In recent years, we can be fairly sure which of these many Black Fridays is the subject of discussion in our New Monitor corpus, as the term sees almost no use through the year, and then skyrockets in November, petering out rapidly in December, and so coinciding with only one Black Friday on the calendar. Interestingly, this holds true even for British English, and Englishes in other parts of the world, where Thanksgiving is not celebrated. Though the term is much more common in US English than in British English, its use in the United States appears to be declining: November 2015 saw only two thirds as many instances of Black Friday in our corpus as November 2012. In contrast, use in British English is seeing a year on year increase, more than doubling between November 2012 and November 2013, and then seeing more than a 50% increase again between November 2013 and November 2014. It looks like the Brits might be catching up…

Black Monday, Black Tuesday, Black Wednesday…

Of course, Friday is not the only day to have found itself blackened. In fact, there is not a day of the week that has not earned its dark stripes through some disaster or other. The first day evidenced to have “black” prefixed to it was a Monday, more specifically Easter Monday; a quotation referring to Easter Monday as Black Monday has been found as early as 1389. There are a few competing theories for what caused the day to be so named. One historical theory holds that the name refers to a severe storm on Easter Monday in 1360, which led to the deaths of many soldiers of Edward III’s army during the Hundred Years’ War. A different historical theory purports that Black Monday is a reference to the massacre of English settlers in Dublin by the Irish on Easter Monday 1209. The name may be unrelated to either event, and may instead be linked to a general belief in the unlucky character of Mondays, possibly influenced in this case by the view that misfortune will naturally follow a celebration like that of Easter Sunday.

The next Black Monday, first quoted in the OED as far back as 1735, echoes our first Black Friday; this was school slang referring to the first day of term following a vacation. The mindset of the pupils bleakly returning to the classroom is readily recognizable and easy to imagine.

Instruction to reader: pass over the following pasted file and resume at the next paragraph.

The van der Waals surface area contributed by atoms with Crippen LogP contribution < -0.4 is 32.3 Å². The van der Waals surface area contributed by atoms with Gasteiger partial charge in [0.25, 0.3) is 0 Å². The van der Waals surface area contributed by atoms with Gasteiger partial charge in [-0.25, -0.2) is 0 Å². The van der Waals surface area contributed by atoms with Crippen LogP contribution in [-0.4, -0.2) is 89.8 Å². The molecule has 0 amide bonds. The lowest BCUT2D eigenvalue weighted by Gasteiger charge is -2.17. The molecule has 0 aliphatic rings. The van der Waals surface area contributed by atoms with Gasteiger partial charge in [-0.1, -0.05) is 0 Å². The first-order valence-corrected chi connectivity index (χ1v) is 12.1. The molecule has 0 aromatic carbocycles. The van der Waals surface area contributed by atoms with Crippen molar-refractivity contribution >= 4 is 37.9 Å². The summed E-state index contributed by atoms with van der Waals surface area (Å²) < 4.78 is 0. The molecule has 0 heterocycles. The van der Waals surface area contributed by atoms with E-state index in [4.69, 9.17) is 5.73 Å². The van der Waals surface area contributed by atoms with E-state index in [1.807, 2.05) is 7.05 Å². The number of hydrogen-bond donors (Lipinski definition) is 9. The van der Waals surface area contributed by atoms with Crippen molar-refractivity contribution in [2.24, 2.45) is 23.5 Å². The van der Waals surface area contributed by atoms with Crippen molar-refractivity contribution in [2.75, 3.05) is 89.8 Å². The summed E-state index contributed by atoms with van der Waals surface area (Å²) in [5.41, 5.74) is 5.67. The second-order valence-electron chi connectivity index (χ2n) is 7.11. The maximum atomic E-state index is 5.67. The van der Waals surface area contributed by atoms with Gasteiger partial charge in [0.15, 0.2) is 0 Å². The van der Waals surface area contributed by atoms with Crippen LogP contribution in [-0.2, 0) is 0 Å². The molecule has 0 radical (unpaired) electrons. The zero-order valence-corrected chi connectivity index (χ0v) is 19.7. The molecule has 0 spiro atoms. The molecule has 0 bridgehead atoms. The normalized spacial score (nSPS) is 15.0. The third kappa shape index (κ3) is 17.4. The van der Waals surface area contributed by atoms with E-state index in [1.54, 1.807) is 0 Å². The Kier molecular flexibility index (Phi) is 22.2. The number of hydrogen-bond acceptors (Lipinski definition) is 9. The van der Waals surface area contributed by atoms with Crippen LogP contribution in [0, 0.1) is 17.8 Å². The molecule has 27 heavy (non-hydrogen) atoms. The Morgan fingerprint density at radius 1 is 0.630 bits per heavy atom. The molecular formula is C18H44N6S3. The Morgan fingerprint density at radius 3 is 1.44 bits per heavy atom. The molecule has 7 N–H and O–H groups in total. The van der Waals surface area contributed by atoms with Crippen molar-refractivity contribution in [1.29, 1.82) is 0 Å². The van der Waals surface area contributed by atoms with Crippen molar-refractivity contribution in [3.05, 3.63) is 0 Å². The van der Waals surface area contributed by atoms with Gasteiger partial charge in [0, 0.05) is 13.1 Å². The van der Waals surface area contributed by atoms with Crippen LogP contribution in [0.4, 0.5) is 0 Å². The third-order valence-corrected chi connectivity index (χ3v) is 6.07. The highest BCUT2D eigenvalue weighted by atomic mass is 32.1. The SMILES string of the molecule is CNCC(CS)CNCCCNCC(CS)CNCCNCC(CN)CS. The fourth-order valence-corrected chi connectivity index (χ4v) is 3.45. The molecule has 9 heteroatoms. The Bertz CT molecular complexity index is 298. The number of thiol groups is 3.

A third Black Monday—and the final one to have been noted in the OED—is affixed to a specific date: Monday 19 October 1987, which is the day of a world stock market crash. This reflects the wider trend of days of great financial disaster being marked as “black.” Black Wednesday is used to refer to the 16 September 1992, when there was a great surge in sales of the pound. And the Wall Street Crash of 1929 was so disastrous as to leave two days painted black in its wake: Black Thursday, 24 October 1929, which marked the first day of panic selling on the New York Stock Exchange; and Black Tuesday, the following week, which is widely regarded as the day the stock market crashed.

The most recent day to be referred to as Black Saturday in the OED was Saturday 4 August 1621, when the articles of Perth were ratified while a brutal storm cast its shadow over the day. Almost a century earlier, the first Black Saturday—and also the first “black” day in the OED attached to a specific date—took place on Saturday 10 September 1547, denoting the day of the Battle of Pinkie Cleugh, which saw Scotland catastrophically defeated.

The advent of Cyber Monday

Though not a “black” day in itself, Cyber Monday follows Black Friday both on the calendar, and in word formation. Cyber Monday takes the traditional bargains of Black Friday to an online environment, but does it leave behind the last remnants of negativity that Black Friday is carrying? Perhaps not: of the first ten noun collocates of cyber that our Oxford English Corpus finds, only two are either positive or neutral (security; café). The other eight (including criminal, attack, and bullying) are all negative. This suggests that cyber might not be carrying the happiest connotations along with it, though it is doubtless an improvement on the memories of failed battles and financial collapse that cling to Black Friday.

Given the cyber nature of Cyber Monday, it might be expected that it is more international than Black Friday. So far, this does not seem the case: use of Cyber Monday in our New Monitor Corpus is still overwhelmingly US in origin, although its use in United States English seems to be in decline, while its use in other varieties is climbing. This mirrors the trends we saw earlier with Black Friday, suggesting that taking place online is not a major factor in making Cyber Monday a globally recognized event. If it continues to follow on in the footsteps of Black Friday, we may find ourselves fighting it out digitally as well as in the shops in order to grab the best bargains for Christmas.

A version of this article originally appeared on the OxfordWords blog.

Featured Image Credit: “Century 21” by Chor Ip. CC BY-SA 2.0 via Flickr.